One manager is enough. “If we’ve got an agent implementing this for us, we don’t need six of them,” Holzberger says. The fund sees more risk in it its exposure to market betas than reliance on one manager. “The manager is just part of the implementation.”

During the interview, Holzberger repeatedly refers to funds managers as agents. When asked why, he explains that his team attempts to make managers understand they are working for the fund. “Many times, investment managers present themselves as having a right to engage in risk-taking behaviour with our members’ money. They want open-ended, locked-in mandates where they are being paid extraordinary amounts of money for any outcome through highly profitable base fees. Or absolutely extraordinary amounts of money for a slightly better outcome they promised as being normal through performance fees earned by beating modest hurdles. And if they do better total fees are beyond belief.” It contracts funds managers in various arrangements: bespoke mandates, strategies developed for and seeded by QSuper, and those in which the fund has reserved complete capacity.

“Anybody that is working as an agent of QSuperis going to be a winner. We are a very committed, strategic fund. We don’t take these things lightly. So if you’re in, you’re in.”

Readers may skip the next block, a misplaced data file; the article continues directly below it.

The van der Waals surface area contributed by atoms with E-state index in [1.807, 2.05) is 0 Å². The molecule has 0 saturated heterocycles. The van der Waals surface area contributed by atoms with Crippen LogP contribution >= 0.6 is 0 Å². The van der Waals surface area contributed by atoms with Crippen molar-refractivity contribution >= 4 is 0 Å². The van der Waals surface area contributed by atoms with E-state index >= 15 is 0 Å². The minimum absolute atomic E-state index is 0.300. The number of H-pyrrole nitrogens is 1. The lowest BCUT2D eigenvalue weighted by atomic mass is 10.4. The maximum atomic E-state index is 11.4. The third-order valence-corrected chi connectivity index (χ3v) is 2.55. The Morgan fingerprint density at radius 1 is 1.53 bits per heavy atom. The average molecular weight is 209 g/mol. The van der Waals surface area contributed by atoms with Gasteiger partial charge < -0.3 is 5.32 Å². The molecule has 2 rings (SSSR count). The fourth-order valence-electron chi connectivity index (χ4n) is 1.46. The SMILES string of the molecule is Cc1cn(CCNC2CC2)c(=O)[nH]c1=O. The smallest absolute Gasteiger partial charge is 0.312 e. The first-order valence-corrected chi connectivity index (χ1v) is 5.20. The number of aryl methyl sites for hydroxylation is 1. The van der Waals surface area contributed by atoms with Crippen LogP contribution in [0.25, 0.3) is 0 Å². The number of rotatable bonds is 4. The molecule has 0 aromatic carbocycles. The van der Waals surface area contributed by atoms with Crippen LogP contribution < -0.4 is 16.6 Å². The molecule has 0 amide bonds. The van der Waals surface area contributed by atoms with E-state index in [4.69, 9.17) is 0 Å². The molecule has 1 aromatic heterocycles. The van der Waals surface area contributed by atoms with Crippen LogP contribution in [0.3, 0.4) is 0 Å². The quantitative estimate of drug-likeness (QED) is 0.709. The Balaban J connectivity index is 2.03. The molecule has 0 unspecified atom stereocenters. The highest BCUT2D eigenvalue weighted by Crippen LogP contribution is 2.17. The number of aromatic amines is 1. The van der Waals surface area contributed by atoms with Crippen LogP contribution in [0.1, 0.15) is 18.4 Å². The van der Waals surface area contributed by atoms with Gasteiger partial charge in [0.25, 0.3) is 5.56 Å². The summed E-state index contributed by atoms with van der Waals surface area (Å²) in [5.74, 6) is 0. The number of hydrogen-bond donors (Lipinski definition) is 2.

QSuper uses fixed income to mitigate risk rather than seek returns. For the past year, it has held exposure to long-duration sovereign debt – in spite of the trend to buy short-duration debt to defend against inflation – because of the risks in equity markets. “We were under a lot of pressure earlier this year but it has been the right thing to do,” Holzberger says. “That exposure has paid off as a risk mitigator. If there was a major equity market collapse – and it has almost come to that – we would have done well.”

Its exposures to risk factors change as they become more or less attractive at different points in market cycles. “You need to manage your entry point to them,” Holzberger says. “That has to be dynamic.” And these exposures need to be updated as the fund grows.

This is an approach Holzberger and Lillicrap have brought from their time at QIC. It judges the way risk can impact different asset classes. The effect of inflation, for example, is not considered a risk for fixed-income investments alone. Changes in interest rates also impact equities and property as well as bonds. “When you manage risk at the highest level and inflation spikes rapidly, you [will] care more about your equity exposure than your bond exposure,” Holzberger says.

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